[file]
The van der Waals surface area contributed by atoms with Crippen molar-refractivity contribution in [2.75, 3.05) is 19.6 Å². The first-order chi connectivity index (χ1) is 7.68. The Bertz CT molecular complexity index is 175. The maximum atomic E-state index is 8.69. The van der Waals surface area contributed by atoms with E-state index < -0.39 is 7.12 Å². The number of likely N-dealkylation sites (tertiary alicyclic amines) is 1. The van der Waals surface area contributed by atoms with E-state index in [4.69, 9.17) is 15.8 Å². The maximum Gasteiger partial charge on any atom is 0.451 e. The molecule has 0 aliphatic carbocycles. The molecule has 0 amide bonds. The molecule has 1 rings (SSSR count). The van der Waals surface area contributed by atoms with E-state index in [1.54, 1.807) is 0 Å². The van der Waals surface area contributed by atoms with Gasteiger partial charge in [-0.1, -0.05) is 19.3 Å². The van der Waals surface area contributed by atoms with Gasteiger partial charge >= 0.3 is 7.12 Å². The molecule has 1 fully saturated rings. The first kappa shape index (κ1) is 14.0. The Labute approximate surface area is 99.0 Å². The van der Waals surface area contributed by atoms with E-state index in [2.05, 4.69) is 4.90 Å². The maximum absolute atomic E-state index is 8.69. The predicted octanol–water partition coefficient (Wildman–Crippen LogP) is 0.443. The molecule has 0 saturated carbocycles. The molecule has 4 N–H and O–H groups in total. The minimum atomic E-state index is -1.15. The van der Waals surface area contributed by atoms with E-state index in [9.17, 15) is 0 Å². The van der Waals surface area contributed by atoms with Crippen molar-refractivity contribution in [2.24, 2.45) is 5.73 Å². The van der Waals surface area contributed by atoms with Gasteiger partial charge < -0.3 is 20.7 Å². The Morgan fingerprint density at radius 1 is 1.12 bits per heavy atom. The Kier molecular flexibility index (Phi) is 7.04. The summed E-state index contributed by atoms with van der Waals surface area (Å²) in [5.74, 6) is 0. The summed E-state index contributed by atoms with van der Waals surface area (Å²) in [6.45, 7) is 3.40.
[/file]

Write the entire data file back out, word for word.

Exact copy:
The van der Waals surface area contributed by atoms with Crippen molar-refractivity contribution in [2.75, 3.05) is 19.6 Å². The first-order chi connectivity index (χ1) is 7.68. The Bertz CT molecular complexity index is 175. The maximum atomic E-state index is 8.69. The van der Waals surface area contributed by atoms with E-state index < -0.39 is 7.12 Å². The number of likely N-dealkylation sites (tertiary alicyclic amines) is 1. The van der Waals surface area contributed by atoms with E-state index in [4.69, 9.17) is 15.8 Å². The maximum Gasteiger partial charge on any atom is 0.451 e. The molecule has 0 aliphatic carbocycles. The molecule has 0 amide bonds. The molecule has 1 rings (SSSR count). The van der Waals surface area contributed by atoms with E-state index in [1.54, 1.807) is 0 Å². The van der Waals surface area contributed by atoms with Gasteiger partial charge in [-0.1, -0.05) is 19.3 Å². The van der Waals surface area contributed by atoms with Gasteiger partial charge >= 0.3 is 7.12 Å². The molecule has 1 fully saturated rings. The first kappa shape index (κ1) is 14.0. The Labute approximate surface area is 99.0 Å². The van der Waals surface area contributed by atoms with E-state index in [2.05, 4.69) is 4.90 Å². The maximum absolute atomic E-state index is 8.69. The predicted octanol–water partition coefficient (Wildman–Crippen LogP) is 0.443. The molecule has 0 saturated carbocycles. The molecule has 4 N–H and O–H groups in total. The minimum atomic E-state index is -1.15. The van der Waals surface area contributed by atoms with E-state index in [9.17, 15) is 0 Å². The van der Waals surface area contributed by atoms with Crippen molar-refractivity contribution in [2.24, 2.45) is 5.73 Å². The van der Waals surface area contributed by atoms with Gasteiger partial charge < -0.3 is 20.7 Å². The Morgan fingerprint density at radius 1 is 1.12 bits per heavy atom. The Kier molecular flexibility index (Phi) is 7.04. The summed E-state index contributed by atoms with van der Waals surface area (Å²) in [5.74, 6) is 0. The summed E-state index contributed by atoms with van der Waals surface area (Å²) in [6.45, 7) is 3.40.